Another interesting case study was brought up by Athikom Kanchanvibhu, Vice President, Transformation & Project, Zuellig Pharma. K.Athikom shared his case study that capitalise on blockchain technology to change customer experience for the better -. Zuellig Pharma uses blockchain to connect the value chain in the industry to allow consumers to have full visibility of the medicines/vaccines that they are buying. Consumers will be able to check:
- If the products are genuine or counterfeit,
- Whether it’s legally distributed, and
- Where the products are manufactured.
The Covid-19 crisis today poses a conondrum: Should companies invest more in technology while their cash is diminishing? Or should they hold off their expenditure on digitalisation?
The panelists agreed that companies should strike a balanced approach at the moment – they can’t run away from digitalisation as it has become a necessity while at the same time, they have to optimise their resources.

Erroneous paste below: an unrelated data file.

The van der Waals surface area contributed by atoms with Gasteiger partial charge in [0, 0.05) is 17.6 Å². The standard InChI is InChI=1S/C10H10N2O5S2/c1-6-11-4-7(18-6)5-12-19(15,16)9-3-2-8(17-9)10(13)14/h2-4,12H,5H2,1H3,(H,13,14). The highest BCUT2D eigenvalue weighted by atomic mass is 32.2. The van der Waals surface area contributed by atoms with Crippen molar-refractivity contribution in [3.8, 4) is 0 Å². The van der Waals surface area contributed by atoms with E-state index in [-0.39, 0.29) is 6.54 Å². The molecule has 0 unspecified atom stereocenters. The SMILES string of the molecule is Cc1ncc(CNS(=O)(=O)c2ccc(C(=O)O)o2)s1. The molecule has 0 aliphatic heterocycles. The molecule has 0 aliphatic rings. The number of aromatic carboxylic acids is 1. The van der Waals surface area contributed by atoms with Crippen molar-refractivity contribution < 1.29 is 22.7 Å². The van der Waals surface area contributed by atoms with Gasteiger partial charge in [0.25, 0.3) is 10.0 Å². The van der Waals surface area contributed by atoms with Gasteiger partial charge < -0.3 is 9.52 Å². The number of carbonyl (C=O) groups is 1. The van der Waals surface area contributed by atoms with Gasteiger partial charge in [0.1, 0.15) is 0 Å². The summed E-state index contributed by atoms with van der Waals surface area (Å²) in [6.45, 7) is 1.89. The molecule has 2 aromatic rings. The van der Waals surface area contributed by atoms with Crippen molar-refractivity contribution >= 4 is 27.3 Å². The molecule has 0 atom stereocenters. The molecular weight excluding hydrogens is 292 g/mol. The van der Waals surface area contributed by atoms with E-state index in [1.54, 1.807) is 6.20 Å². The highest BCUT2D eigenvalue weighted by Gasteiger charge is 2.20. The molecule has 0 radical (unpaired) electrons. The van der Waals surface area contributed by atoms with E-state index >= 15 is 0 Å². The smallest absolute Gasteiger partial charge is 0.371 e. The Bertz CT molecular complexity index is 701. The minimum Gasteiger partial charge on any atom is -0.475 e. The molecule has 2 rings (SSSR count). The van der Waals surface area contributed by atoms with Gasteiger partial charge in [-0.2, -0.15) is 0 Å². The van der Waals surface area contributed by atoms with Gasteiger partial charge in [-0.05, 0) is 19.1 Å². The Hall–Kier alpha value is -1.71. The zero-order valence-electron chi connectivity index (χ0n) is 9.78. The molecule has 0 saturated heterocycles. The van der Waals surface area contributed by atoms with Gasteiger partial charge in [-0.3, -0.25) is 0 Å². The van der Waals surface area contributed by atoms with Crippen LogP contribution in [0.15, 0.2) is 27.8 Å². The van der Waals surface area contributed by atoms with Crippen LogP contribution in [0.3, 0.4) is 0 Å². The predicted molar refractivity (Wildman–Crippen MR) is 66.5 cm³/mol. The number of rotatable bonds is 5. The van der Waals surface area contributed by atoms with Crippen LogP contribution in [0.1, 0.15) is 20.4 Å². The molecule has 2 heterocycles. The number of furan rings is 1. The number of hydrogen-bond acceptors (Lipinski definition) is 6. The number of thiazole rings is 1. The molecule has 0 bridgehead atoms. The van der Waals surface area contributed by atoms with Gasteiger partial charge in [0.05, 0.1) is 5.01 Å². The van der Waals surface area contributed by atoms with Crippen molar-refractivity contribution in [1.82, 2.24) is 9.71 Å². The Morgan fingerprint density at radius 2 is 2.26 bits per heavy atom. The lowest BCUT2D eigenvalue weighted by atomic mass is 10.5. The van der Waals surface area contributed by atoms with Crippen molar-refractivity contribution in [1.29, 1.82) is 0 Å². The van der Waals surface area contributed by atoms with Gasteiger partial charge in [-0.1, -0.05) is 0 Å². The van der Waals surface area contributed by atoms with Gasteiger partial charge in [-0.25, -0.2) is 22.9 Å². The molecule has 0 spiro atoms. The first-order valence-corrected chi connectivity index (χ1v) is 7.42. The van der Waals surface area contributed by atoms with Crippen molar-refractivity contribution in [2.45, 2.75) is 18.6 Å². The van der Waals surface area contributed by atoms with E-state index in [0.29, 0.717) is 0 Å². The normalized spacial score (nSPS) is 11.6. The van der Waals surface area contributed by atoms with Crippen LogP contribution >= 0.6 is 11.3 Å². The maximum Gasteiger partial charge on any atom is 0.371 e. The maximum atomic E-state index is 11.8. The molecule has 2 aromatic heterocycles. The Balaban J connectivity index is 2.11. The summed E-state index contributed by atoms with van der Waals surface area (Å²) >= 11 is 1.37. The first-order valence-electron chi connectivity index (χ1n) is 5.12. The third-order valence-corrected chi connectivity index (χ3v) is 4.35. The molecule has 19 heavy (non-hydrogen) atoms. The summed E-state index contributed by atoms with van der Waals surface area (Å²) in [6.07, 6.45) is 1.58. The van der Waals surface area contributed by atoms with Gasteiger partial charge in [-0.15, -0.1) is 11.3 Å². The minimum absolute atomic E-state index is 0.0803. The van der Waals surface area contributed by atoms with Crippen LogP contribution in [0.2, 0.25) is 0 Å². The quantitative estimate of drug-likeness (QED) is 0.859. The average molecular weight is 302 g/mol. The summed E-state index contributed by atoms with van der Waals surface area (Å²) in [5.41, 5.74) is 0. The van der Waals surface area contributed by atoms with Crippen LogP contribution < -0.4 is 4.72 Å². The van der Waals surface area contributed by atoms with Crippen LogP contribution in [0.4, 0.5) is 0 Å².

Witit Tadakittisarn, who is responsible for PTT‘s digital strategy, brought up an interesting point on digitalisation initiatives during this downtime. He believes that companies should relook at their internal capabilities and focus on how to improve current systems. K.Witit shared that one of the focus within his organisation is to break down functional silos. This includes integrating IT and OT teams, and information seamlessly to maximise their current processes and fully utilise their existing data.
CK Liu, CEO of DSP, echoed this sentiment, saying that internal stakeholder alignment is an important process in digital transformation. In implementing a predictive maintenance solution, for example, he shared how he had to bring multiple stakeholders inside his client’s organisation to align their expectations. Usually, it is not an easy feat as different stakeholders have different KPIs too.